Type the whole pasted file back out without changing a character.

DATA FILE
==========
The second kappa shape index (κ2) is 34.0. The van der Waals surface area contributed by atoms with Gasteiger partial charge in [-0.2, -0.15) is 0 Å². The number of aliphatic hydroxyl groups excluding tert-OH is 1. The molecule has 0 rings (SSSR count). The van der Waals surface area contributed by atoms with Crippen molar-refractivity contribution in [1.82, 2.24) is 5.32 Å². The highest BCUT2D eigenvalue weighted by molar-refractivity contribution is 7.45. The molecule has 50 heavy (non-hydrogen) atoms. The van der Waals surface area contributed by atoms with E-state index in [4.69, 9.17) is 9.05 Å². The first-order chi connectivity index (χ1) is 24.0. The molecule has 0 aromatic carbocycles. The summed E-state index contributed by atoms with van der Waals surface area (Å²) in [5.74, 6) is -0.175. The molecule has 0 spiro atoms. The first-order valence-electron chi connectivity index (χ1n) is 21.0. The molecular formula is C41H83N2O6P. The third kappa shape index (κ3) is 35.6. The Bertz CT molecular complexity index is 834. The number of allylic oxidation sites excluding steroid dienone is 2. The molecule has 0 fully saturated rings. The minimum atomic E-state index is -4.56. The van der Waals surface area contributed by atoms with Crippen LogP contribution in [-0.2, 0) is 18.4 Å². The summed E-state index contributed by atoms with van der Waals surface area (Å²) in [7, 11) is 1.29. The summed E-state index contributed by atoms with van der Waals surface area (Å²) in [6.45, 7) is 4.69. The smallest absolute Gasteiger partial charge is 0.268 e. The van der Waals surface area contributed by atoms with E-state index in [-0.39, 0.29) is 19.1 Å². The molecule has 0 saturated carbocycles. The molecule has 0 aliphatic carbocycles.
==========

The second kappa shape index (κ2) is 34.0. The van der Waals surface area contributed by atoms with Gasteiger partial charge in [-0.2, -0.15) is 0 Å². The number of aliphatic hydroxyl groups excluding tert-OH is 1. The molecule has 0 rings (SSSR count). The van der Waals surface area contributed by atoms with Crippen molar-refractivity contribution in [1.82, 2.24) is 5.32 Å². The highest BCUT2D eigenvalue weighted by molar-refractivity contribution is 7.45. The molecule has 50 heavy (non-hydrogen) atoms. The van der Waals surface area contributed by atoms with E-state index in [4.69, 9.17) is 9.05 Å². The first-order chi connectivity index (χ1) is 24.0. The molecule has 0 aromatic carbocycles. The summed E-state index contributed by atoms with van der Waals surface area (Å²) in [5.74, 6) is -0.175. The molecule has 0 spiro atoms. The first-order valence-electron chi connectivity index (χ1n) is 21.0. The molecular formula is C41H83N2O6P. The third kappa shape index (κ3) is 35.6. The Bertz CT molecular complexity index is 834. The number of allylic oxidation sites excluding steroid dienone is 2. The molecule has 0 fully saturated rings. The minimum atomic E-state index is -4.56. The van der Waals surface area contributed by atoms with Crippen LogP contribution in [-0.2, 0) is 18.4 Å². The summed E-state index contributed by atoms with van der Waals surface area (Å²) in [7, 11) is 1.29. The summed E-state index contributed by atoms with van der Waals surface area (Å²) in [6.45, 7) is 4.69. The smallest absolute Gasteiger partial charge is 0.268 e. The van der Waals surface area contributed by atoms with E-state index in [-0.39, 0.29) is 19.1 Å². The molecule has 0 saturated carbocycles. The molecule has 0 aliphatic carbocycles.